While weeding the carrots last week I was amazed at the tenacity of hoary alyssum, and yet I am equally as perplexed by the intricate layers of my ego, after some serious dismantling.
When I awoke paralyzed in ICU after a tragic fall skiing, I floated in an odd sensory state of an active energy body, yet there was no physical movement below my face. That on its own felt distorted, but what was even stranger and what caught my attention, was that I felt borderless.
I couldn’t tell where I began or ended.
Even though the only thing I could feel, access or move was my head, I felt my physical body as disproportionately everywhere. The ‘me’ of me seemed to be formless. I was floating past the thick ICU walls—hearing my daughters coming, I was drifting through mountain passes to Nelson to console dear friends, or feeling vibrations of love coming into my ICU cubicle from all directions.
An Unclaimed Garden
It felt like it would always be so—this unusual yet reassuring, expansive state. I appreciate this state now, as an indication of a psychological experience at the time, more than a physical reality, however scientifically described. I distinctly remember feeling like I was a newborn human, in the sense that everything seemed novel, beautiful. My mind had yet to claim opinions, judgements, attachments or aversion to anything at all.
Waves of colours, vibrations and intuitive hits from dear people near and far continually flooded my awareness, a cascading tropical waterfall of fluid love, warmth and support. I suggest the liminal, light-filled state I occupied could be referred to as a place of undifferentiated awareness.
Fortunately for me, prior to my injury and year of hospitalization I had been exploring deeper studies of yoga. Those teachings took me beyond my physical asana practice, because as an athletic woman I was admittedly attached to my physical prowess. That initial fortune had come to me in my youth through my mom, who had a personal relationship with yoga and Swami Radha. Mom’s books by Radha were like mother's milk for me back then, during my turbulent anorexic teens.
Curiously, years before my paralysis at 47, I had given to mom on her 80th birthday, the last published book by Radha: Light & Vibration – Consciousness, Mysticism & The Culmination of Yoga. This book, which years later l rediscovered, has been pivotal in tilling the weedy soil of my mind after my fall and to this day.
During the early days of my spinal cord injury, in that liminal but obscure state I occupied, I knew all was well when I recalled Swami Radha’s words from that profound little silver book. “The body is the vehicle for the brain. The brain is the vehicle for the perceptions and the manifestation of divine Light, and that Light, to whatever small or a great degree, is the link between human life and the cosmos.”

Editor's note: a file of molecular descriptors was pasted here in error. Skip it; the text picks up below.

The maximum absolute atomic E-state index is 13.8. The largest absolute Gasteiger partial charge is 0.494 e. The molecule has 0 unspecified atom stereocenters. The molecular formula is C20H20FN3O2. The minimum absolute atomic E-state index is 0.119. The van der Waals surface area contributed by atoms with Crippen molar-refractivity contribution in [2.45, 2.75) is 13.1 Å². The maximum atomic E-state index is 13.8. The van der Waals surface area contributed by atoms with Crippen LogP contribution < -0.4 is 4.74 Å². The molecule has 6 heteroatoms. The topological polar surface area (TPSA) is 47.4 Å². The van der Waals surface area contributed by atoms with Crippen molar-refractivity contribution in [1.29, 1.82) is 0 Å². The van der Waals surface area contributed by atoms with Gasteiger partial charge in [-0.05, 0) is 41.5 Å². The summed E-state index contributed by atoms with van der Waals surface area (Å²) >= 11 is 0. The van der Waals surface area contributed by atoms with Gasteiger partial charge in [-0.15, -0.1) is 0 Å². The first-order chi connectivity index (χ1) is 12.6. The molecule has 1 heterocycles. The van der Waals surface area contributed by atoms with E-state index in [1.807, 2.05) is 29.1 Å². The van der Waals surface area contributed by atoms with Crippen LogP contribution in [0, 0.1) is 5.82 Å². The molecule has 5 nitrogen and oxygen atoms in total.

The Nothing of Me
The place that I woke up into, a kind-of zero-point, was and is fascinating to me. I sensed the importance then, a potent and rich bed of pure potentiality without personality, without desire, identification or agenda.
Of course truthfully I didn’t really know what I would do with myself, with ‘being paralyzed’—yet I knew the limitations were not in the teachings, only in my mind. Radha explains further in that text and tells us: “When greed and self-importance are dissolved, self-awareness becomes present. We have to see where self-importance, greed and false pride…interfere with our essential luminosity.”
One of the things I’m understanding now, is that without the full acceptance after the devastation, without the full surrender of my ego—my identity-self, to whatever the devastation and loss revealed, I was bound to suffer. Looking back I sense the ‘great beings’ provided protection in those early days in ICU by dissolving my ego into that formless state. However unbeknownst to me at that moment, there was still much work to be done.
Indeed, I think it is common knowledge for everyone, that it is the ego which is responsible for anger, fear, doubt, desire, attachment and most all suffering. According to “the Bhagavad Gita, the ego is an aspect of the eight fold division of lower divine nature, which is made up of the five elements, the ego, the mind and reason” (7.4&5).
I know we need an ego to animate our physical form in this reality, that became clear to me when I felt like I didn’t have one in the early days. At a certain point, as I floated in the states of love and pure essence vibration, where there was no movement except energetic, I was aware that in order to bring myself back into my body, and claim my physicality, I also had to reconstitute my ego. It was a bittersweet reunion: the formless love-essence of myself retreating so my identity and person hood could claim physical ground and self expression.